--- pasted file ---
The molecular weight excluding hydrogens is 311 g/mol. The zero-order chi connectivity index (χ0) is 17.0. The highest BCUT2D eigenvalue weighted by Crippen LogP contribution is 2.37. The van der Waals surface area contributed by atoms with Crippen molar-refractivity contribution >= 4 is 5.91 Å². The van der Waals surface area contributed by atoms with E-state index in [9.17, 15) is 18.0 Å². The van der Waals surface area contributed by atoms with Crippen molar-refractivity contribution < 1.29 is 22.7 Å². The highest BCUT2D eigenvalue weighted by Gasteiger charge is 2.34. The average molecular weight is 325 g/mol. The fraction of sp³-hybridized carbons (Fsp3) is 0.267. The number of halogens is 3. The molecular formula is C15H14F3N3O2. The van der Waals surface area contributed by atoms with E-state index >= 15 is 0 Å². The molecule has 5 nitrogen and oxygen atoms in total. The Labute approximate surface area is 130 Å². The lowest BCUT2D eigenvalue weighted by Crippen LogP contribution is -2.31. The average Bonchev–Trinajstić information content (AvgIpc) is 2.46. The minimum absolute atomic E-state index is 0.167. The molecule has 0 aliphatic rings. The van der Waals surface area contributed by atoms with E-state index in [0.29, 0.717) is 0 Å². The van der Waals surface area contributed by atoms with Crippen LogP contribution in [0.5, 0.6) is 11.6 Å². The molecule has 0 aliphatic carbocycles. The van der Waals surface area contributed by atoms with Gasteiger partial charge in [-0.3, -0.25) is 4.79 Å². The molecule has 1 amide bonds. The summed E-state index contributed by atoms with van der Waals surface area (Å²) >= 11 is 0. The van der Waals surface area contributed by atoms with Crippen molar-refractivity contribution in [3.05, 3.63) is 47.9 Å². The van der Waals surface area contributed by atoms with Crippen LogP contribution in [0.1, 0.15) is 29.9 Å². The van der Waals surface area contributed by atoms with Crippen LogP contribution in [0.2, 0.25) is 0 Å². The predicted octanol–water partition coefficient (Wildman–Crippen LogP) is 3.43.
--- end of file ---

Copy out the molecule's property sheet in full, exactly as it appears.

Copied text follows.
The molecular weight excluding hydrogens is 311 g/mol. The zero-order chi connectivity index (χ0) is 17.0. The highest BCUT2D eigenvalue weighted by Crippen LogP contribution is 2.37. The van der Waals surface area contributed by atoms with Crippen molar-refractivity contribution >= 4 is 5.91 Å². The van der Waals surface area contributed by atoms with E-state index in [9.17, 15) is 18.0 Å². The van der Waals surface area contributed by atoms with Crippen molar-refractivity contribution < 1.29 is 22.7 Å². The highest BCUT2D eigenvalue weighted by Gasteiger charge is 2.34. The average molecular weight is 325 g/mol. The fraction of sp³-hybridized carbons (Fsp3) is 0.267. The number of halogens is 3. The molecular formula is C15H14F3N3O2. The van der Waals surface area contributed by atoms with E-state index >= 15 is 0 Å². The molecule has 5 nitrogen and oxygen atoms in total. The Labute approximate surface area is 130 Å². The lowest BCUT2D eigenvalue weighted by Crippen LogP contribution is -2.31. The average Bonchev–Trinajstić information content (AvgIpc) is 2.46. The minimum absolute atomic E-state index is 0.167. The molecule has 0 aliphatic rings. The van der Waals surface area contributed by atoms with E-state index in [0.29, 0.717) is 0 Å². The van der Waals surface area contributed by atoms with Crippen LogP contribution in [0.5, 0.6) is 11.6 Å². The molecule has 0 aliphatic carbocycles. The van der Waals surface area contributed by atoms with Gasteiger partial charge in [-0.3, -0.25) is 4.79 Å². The molecule has 1 amide bonds. The summed E-state index contributed by atoms with van der Waals surface area (Å²) >= 11 is 0. The van der Waals surface area contributed by atoms with Crippen molar-refractivity contribution in [3.05, 3.63) is 47.9 Å². The van der Waals surface area contributed by atoms with Crippen LogP contribution in [0.1, 0.15) is 29.9 Å². The van der Waals surface area contributed by atoms with Crippen LogP contribution in [0.2, 0.25) is 0 Å². The predicted octanol–water partition coefficient (Wildman–Crippen LogP) is 3.43.